Minimum cover depths for concrete pipes vary depending on the vehicular traffic loading likely to be sustained by the pipeline. There are various industry specifications and Standards that state values for minimum cover depths based on these loading conditions.
Most loading conditions used for design either relate to patterns of wheel loading generated from main road traffic or to pipelines installed within fields where only occasional trafficking, for example from agricultural equipment may be expected. A third loading scenario is also sometimes used which is based on light road trafficking, for example traffic within a residential area, although heavier vehicles may have access to these locations and the main road loading condition is often preferred for design.
Cover depths of less than the minimum values published in these documents should only be used with the appropriate authority’s permission.
Sewers for Adoption, for example, requires the minimum depth of cover to the crown of gravity pipes without protection to be as follows:
- In domestic gardens and pathways where there is no possibility of vehicular access, 0.35 m;
- 0.5 m for domestic driveways, parking areas and yards with height restrictions to prevent entry by vehicles with a gross vehicle weight in excess of 7.5 tonnes;
- Domestic driveways, parking areas and narrow streets without footways (e.g., mews developments) with limited access for vehicles with a gross vehicle weight in excess of 7.5 tonnes, 0.9 m;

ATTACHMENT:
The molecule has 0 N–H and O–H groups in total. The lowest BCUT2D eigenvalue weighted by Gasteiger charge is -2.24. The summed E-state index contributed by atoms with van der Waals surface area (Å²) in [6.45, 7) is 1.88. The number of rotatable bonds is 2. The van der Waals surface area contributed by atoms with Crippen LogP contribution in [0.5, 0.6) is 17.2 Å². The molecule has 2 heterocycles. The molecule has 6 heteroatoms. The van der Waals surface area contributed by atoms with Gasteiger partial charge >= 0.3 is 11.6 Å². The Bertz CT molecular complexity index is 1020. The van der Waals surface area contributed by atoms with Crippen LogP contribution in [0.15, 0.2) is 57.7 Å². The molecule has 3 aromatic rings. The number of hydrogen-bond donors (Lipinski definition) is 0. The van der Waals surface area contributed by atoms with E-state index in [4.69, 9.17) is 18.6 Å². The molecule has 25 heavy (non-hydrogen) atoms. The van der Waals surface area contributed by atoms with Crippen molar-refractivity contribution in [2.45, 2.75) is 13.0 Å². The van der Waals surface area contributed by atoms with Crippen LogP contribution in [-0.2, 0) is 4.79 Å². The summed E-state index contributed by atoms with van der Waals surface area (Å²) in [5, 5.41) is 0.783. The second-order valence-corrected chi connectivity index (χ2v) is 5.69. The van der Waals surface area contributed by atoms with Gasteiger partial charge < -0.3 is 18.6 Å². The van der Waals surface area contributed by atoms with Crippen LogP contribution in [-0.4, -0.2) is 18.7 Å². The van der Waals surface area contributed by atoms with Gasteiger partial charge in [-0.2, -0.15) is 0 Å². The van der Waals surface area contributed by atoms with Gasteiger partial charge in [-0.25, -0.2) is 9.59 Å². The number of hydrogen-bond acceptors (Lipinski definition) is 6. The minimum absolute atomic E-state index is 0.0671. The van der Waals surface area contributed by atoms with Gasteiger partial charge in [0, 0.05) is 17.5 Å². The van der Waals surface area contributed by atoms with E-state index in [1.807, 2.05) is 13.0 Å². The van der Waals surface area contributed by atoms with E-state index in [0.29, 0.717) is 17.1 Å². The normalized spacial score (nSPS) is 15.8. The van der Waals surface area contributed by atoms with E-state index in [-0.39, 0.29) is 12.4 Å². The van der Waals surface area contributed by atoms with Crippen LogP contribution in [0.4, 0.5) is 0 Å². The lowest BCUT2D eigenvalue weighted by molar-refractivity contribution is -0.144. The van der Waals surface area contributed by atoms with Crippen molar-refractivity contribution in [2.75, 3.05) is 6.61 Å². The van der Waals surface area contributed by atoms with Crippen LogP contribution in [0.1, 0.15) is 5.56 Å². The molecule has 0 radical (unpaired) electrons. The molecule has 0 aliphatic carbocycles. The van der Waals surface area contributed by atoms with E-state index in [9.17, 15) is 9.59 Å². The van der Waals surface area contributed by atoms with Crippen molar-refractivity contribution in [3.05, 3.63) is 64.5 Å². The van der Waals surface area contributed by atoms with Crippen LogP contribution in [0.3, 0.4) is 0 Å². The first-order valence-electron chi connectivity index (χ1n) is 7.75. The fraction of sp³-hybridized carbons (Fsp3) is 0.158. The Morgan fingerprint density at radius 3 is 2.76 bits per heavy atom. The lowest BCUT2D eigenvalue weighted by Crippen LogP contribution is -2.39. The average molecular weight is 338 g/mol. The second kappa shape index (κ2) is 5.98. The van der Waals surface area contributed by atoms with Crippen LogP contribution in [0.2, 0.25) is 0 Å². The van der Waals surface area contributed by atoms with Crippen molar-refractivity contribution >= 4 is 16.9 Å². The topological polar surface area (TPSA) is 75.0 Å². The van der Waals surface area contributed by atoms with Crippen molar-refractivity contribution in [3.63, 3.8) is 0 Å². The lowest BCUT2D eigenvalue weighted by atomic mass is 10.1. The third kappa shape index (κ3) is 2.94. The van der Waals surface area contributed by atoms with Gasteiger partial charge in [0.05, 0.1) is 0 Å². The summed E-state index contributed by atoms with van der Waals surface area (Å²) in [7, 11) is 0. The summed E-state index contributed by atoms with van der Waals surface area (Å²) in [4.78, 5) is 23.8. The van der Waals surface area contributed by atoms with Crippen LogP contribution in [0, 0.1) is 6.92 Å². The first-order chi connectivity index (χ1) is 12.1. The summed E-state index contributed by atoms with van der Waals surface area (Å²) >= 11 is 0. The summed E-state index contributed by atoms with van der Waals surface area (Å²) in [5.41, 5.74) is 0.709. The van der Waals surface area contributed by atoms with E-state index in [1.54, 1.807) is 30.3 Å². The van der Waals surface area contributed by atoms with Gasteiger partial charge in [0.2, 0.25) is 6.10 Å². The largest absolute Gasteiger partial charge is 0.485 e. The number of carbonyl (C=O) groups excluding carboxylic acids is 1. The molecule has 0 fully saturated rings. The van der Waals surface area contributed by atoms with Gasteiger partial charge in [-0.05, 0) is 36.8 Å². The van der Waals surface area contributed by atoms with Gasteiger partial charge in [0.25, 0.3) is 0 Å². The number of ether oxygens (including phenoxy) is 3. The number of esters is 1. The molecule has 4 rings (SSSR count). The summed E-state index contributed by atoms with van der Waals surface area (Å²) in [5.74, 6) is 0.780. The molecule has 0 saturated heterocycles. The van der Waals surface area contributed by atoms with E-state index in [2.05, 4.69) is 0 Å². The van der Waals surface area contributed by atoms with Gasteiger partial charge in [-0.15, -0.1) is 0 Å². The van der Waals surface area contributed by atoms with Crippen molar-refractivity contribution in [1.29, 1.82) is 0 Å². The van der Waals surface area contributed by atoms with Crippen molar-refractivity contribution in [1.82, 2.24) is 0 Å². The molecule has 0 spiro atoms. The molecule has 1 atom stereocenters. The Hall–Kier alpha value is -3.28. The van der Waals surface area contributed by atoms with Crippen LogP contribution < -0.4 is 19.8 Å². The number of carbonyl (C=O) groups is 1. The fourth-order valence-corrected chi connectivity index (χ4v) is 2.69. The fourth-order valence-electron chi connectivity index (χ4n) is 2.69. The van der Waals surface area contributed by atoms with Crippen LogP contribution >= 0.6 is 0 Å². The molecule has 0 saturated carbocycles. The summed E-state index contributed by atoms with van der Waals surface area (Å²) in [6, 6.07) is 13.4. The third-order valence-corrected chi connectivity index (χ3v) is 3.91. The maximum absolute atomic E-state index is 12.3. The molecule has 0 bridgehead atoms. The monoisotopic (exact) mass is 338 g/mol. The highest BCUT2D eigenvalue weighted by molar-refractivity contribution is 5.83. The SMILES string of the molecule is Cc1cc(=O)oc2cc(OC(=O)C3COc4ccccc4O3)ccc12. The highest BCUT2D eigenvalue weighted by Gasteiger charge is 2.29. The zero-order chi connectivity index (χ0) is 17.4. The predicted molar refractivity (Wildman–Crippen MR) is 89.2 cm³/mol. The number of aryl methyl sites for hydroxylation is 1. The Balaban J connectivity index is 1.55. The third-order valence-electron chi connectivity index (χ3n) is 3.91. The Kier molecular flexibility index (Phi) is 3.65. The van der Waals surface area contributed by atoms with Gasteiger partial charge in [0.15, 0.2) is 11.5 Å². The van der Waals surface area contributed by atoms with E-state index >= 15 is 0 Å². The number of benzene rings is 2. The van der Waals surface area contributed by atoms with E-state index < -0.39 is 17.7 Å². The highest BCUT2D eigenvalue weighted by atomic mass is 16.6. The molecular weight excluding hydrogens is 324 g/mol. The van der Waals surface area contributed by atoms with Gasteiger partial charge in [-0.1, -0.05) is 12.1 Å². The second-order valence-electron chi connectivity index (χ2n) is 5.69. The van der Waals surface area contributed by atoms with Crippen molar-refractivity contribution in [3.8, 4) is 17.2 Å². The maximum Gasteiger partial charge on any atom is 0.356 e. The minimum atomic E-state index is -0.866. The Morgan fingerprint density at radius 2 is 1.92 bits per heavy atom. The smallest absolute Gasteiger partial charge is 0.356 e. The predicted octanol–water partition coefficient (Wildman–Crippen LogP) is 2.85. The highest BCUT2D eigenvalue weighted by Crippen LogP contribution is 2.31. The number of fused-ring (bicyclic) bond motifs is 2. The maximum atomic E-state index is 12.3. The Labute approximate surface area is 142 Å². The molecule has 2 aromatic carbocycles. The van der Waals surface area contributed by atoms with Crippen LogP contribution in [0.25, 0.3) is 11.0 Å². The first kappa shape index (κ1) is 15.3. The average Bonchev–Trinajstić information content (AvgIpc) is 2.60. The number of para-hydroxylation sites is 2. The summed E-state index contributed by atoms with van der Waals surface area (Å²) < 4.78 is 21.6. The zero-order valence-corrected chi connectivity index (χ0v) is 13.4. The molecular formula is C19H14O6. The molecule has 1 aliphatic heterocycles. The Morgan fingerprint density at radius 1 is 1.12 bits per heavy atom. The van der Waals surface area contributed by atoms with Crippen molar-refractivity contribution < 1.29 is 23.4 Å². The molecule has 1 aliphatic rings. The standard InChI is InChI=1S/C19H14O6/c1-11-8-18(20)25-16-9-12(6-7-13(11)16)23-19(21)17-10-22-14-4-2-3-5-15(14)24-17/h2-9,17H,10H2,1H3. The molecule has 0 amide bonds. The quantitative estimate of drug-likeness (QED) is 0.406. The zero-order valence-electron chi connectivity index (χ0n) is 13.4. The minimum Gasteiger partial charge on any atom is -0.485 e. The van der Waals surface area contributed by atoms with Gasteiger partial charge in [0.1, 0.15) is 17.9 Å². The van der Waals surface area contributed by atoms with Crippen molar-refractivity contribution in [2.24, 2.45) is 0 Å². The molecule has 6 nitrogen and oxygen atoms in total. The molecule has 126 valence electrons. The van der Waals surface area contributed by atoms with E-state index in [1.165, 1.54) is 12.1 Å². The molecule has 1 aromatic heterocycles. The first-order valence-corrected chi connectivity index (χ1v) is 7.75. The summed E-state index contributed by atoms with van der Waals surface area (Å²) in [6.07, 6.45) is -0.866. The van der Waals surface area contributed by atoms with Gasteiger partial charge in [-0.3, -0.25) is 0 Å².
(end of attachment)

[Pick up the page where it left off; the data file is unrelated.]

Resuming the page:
- Agricultural land and public open space, 0.9 m;
- Other highways and parking areas with unrestricted access to vehicles with a gross vehicle weight in excess of 7.5 tonnes, 1.2 m.
It is common practice that pipes laid under main roads to have at least 1.2m of cover to avoid conflict with other services. This is also true for the grass verges at the side of the road and for light roads, which may on occasion need to carry main road traffic.
However, minimum cover depths could be reduced (with the appropriate authority’s permission) if appropriately bedded concrete pipes are used according to transport research organisation TRL simplified tables of external loads on buried pipelines. It says the inherent strength of standard Strength Class 120 concrete pipes enables the cover depth to be reduced to a minimum depth of 0.6m beneath a highway when installed in conjunction with a full granular bedding surround, Bedding Class S.
For concrete pipes laid in fields the BPDA recommends a minimum cover of 0.6m should be provided to prevent damage from agricultural operations.
- Where concrete pipes are required to be laid in fields at cover depths of less than 0.6m BS9295 Annex A, A16 gives recommendations for protection.
- The preferred solution is to use a reinforced concrete slab installed over the pipeline which extends to provide at least 300mm bearing each side of the trench. A layer of compressible material placed directly over the pipeline aids in the prevention of the slab loading directly onto the pipeline should settlement occur. Another method of protection at shallow cover depth is to use a concrete surround to the pipeline, Bedding Class A.
For pipelines under construction, where plant has to cross a pipeline, consideration should be given to providing dedicated crossing points which may consist of heavy steel plates bridging the trench to transfer vehicle loads away from the pipeline or additional cover material placed over the pipeline.
BPDA has an extensive library of useful information and guidance publications for designers, installers and asset owners. They are available to download free of charge from the BPDA’s website. The site also holds a comprehensive and searchable FAQ section and an online enquiry facility; go to www.precastdrainage.co.uk